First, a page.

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Compliance Techniques. Aim: To determine which of the four compliance techniques elicits the greatest compliance, measured by the number of yess from people to participate in an experiment for a week.

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Introduction

Compliance Techniques Experiment Aim: To determine which of the four compliance techniques elicits the greatest compliance, measured by the number of 'yes's from people to participate in an experiment for a week. (Lunchtimes or break times for a whole week) Hypothesis: I predict that low balling would be the best compliance technique as after people say yes they will feel committed. Sampling: Opportunity sampling - though the people we asked are 5 IB students (people we know) and 5 strangers (people in the lower years). Everyone is a non-psych student. (Procedure +Scripts) a. Control - ask people directly if they'd like to participate in a simple psychology experiment. b. Foot in the door - ask people first if they'd like to participate in the experiment just for a day, 1 lunch time or break time. Then ask them if they can participate for 1 week as you've made a mistake and you need people to participate for a longer time. ...read more.

Middle

Time - always ask people break time lunch time where people are quite free - if someone was asked just before rushing to a lesson they are more likely to say no immediately or yes just to stop us from bothering them. Results: Control FITD DITF LB TNA 1 yes Yes Yes Yes Yes 2 yes Yes Yes Yes Yes 3 yes No Yes Yes No 4 yes yes Yes No No 5 yes Yes Yes Yes Yes 6 no Yes Yes No No 7 no no Yes No Yes 8 yes No Yes Yes Yes 9 no Yes No No no 10 no Yes Yes Yes Yes Discussion: From the results, it seems that all the compliance techniques except for 'That's not all" seemed to have any improvement from the control. This could be explained that this probably happens the most in everyone's life. For example, this always occurs in department stores, Watsons etc when they pretend to make the offer just 'special' to you, so in the end you don't buy into this technique anymore. ...read more.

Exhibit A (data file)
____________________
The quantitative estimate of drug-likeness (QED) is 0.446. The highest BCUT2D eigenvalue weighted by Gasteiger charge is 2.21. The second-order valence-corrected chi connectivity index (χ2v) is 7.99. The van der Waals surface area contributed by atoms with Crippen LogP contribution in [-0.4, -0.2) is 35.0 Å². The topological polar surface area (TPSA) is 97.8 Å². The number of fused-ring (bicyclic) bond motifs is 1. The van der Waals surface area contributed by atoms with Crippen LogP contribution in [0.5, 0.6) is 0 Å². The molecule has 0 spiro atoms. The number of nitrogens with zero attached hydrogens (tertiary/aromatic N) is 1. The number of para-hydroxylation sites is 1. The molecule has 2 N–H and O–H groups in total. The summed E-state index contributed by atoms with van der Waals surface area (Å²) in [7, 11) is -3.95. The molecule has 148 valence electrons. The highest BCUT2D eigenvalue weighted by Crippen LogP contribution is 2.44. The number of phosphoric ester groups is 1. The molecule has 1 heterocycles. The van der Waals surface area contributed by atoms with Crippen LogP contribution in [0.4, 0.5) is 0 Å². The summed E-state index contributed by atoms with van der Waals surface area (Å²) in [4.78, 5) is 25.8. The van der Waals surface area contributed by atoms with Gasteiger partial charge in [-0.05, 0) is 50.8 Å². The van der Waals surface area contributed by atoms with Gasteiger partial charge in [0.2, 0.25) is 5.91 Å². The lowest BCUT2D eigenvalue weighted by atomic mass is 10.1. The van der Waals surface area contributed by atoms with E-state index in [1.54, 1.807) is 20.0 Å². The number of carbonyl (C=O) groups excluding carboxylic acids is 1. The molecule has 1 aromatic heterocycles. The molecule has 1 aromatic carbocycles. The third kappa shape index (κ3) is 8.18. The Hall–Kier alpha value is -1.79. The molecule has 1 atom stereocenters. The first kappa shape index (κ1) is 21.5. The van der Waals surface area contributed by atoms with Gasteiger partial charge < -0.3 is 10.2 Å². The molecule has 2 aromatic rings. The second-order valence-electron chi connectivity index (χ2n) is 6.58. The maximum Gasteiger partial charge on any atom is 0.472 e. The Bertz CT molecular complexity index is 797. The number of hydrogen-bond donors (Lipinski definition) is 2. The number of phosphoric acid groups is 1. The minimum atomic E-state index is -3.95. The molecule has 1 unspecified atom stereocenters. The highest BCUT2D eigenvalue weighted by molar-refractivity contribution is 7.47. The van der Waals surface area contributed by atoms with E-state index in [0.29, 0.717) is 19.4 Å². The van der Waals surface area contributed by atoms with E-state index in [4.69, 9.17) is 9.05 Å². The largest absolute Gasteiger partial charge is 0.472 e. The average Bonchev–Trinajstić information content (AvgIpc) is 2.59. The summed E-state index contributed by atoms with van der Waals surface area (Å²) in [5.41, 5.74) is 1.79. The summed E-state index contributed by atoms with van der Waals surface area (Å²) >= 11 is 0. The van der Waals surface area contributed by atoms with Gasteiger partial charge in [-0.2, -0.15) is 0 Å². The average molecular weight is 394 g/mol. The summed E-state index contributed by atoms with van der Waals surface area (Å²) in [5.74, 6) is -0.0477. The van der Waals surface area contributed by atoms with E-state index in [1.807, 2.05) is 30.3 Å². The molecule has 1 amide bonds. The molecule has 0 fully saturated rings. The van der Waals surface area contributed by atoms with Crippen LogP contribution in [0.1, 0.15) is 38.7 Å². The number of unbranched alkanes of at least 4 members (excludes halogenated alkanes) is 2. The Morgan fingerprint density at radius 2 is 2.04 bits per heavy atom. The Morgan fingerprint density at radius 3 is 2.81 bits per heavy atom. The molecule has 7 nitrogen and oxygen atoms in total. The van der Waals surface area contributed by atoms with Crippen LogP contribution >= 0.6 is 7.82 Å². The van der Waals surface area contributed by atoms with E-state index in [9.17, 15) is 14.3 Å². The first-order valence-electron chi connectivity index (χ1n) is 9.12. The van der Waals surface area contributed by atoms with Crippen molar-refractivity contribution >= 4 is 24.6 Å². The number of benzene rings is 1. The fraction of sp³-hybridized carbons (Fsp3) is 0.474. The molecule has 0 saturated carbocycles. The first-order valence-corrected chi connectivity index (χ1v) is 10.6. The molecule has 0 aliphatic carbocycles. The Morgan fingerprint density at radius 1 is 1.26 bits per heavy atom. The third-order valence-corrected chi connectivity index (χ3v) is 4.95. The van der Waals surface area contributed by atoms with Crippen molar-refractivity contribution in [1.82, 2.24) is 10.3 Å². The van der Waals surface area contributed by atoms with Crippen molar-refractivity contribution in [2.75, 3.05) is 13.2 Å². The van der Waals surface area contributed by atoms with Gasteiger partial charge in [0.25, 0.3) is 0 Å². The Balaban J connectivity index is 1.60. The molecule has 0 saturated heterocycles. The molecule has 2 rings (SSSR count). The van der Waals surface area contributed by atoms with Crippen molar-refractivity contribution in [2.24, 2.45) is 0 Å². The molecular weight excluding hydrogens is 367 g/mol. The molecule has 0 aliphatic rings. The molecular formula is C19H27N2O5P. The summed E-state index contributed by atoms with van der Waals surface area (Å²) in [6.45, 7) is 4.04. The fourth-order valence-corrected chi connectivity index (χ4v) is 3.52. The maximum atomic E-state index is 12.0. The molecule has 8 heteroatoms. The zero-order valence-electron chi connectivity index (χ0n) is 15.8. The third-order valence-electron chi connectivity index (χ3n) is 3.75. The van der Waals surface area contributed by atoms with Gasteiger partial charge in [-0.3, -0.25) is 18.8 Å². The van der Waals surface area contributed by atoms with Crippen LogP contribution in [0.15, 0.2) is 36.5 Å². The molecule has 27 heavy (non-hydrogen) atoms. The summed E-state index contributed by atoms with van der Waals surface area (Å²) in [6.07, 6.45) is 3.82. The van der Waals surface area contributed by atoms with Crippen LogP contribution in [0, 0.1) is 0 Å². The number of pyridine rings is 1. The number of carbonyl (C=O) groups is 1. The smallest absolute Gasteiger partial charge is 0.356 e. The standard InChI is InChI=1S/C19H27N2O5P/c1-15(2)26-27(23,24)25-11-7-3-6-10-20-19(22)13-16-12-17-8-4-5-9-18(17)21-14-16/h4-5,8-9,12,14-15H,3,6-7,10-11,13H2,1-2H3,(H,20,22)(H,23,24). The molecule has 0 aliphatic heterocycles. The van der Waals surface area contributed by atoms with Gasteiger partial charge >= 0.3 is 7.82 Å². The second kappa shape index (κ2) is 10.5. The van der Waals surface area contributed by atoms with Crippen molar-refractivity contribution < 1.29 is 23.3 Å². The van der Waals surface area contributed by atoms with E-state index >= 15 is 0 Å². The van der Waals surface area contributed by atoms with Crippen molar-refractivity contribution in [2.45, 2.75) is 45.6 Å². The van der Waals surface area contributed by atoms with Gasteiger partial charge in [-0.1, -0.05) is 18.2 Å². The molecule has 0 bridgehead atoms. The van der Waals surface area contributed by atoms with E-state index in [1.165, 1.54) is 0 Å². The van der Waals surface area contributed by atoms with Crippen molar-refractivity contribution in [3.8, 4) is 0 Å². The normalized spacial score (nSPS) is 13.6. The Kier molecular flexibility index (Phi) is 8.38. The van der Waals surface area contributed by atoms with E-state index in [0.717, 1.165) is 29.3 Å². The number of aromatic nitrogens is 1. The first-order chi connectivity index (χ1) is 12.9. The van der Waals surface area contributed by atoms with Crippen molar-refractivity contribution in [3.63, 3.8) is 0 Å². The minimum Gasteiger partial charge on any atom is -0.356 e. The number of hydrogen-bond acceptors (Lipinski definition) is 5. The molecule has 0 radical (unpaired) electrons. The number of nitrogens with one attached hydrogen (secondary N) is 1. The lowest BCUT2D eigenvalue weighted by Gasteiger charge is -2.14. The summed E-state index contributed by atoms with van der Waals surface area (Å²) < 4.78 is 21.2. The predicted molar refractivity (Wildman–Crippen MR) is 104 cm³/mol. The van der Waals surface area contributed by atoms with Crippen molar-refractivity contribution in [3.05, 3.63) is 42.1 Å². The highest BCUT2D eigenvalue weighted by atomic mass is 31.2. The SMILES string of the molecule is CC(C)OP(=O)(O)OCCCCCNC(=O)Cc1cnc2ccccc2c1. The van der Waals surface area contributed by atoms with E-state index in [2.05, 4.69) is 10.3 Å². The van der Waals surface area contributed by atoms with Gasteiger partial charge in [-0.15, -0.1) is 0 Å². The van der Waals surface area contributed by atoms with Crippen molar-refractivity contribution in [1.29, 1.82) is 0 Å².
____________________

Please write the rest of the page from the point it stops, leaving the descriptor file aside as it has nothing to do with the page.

Conclusion

(I took charge of this one) This could be explained because people feel a sense of 'reciprocity' (Cialdini's theory), that I am making this second request just to accommodate them so they are more inclined to agree taking part in the test. (Only one person rejected me, but I didn't even get to say the word 'one term' to be rejected.) Personally, I think this is also because one term makes one week seem a whole lot less, so people whom would've originally thought that 1 week was a lot to ask won't anymore. To improve our experiment, we should ask people in the same location, and stick exactly to the script instead of improvising, because different tones were conveyed. Furthermore, we all should probably have done all the compliance techniques instead of having each one of us take charge of one compliance technique. Our appearances and voices for example would probably already have an effect on what people would accept our request or no. Appendices: No one was harmed in this experiment. All results were kept confidential and all participants were debriefed after we deceived them. ...read more.

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